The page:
I am more experienced with cakes than pies - except for the doughs. However . . .
Experiences: I have used a heavy half-sheet (18 gauge) right under aluminum pie pans but it seemed to inhibit the bottoms from ever getting cooked. I've had better success with drip pans that leave the center open to the air flow. The French black-steel sheets make far better pan liners only IF their size allows plenty of room around them in your oven.
Placing the pie pan directly on unglazed ceramic (pizza/bread stone) also inhibits air flow in the non-convection oven (and it effectively raises the oven temperature by about 25 degrees, so you have to adjust for that). Too complicated. Save the stone for breads or free-standing pastry shells.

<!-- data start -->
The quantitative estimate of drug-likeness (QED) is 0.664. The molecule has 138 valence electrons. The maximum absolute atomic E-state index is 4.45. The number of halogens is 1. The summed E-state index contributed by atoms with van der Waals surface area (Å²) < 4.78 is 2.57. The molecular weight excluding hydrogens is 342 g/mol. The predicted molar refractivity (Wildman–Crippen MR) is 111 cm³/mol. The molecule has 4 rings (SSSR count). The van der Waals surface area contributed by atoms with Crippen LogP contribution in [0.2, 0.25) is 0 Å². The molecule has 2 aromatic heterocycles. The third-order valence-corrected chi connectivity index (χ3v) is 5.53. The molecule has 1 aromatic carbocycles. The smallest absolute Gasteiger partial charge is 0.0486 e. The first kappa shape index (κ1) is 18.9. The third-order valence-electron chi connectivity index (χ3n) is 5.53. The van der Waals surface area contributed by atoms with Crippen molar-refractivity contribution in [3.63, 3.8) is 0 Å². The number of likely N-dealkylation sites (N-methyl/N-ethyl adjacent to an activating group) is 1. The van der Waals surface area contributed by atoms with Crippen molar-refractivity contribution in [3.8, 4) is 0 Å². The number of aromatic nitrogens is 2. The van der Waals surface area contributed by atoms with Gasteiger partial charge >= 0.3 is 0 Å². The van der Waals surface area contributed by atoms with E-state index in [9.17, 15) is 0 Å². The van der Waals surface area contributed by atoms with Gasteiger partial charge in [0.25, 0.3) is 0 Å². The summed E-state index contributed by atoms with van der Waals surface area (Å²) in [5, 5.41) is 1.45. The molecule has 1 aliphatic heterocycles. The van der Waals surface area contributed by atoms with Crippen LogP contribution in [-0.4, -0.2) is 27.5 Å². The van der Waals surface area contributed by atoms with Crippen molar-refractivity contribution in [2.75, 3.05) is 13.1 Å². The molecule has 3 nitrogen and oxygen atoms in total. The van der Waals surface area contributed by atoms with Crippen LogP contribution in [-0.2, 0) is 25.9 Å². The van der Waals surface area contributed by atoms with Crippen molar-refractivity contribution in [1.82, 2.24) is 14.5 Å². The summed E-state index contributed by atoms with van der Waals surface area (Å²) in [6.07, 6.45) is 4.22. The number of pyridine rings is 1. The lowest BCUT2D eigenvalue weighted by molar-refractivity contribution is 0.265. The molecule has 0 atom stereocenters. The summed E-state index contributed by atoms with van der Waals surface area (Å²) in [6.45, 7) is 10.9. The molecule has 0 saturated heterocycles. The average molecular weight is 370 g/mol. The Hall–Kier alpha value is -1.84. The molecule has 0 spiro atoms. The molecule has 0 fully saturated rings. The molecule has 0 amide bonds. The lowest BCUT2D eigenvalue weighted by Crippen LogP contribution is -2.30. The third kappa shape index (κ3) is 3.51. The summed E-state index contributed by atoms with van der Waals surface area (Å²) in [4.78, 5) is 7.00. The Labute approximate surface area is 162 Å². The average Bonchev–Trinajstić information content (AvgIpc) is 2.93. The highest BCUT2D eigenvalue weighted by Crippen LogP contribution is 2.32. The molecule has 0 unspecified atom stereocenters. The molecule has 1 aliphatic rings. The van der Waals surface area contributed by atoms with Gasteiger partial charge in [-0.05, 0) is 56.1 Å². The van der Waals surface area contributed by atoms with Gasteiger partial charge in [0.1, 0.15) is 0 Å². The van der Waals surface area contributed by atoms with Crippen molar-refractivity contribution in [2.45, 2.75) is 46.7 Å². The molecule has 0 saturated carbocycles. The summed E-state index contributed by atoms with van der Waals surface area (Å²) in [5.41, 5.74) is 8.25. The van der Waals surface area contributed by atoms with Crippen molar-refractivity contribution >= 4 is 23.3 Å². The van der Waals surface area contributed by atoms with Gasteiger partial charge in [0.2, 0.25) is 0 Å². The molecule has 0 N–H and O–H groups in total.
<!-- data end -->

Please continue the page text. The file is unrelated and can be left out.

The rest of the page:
When doing a fancier crust fluting which sticks up or out, remember to shield the edge lightly for half the baking time; anything extending beyond the pan will brown-out quickly in the oven air.
Most recent pie : Traditional uncooked apple filling (mix of Cortland, Red Delicious, a few green, etc). My dough is almost a Galette dough, but with additional fat layers rolled-in. You can see a triple layer moment in the photo. Bottom not quite as done as I like, because I overlooked lowering the pie rack which had been moved.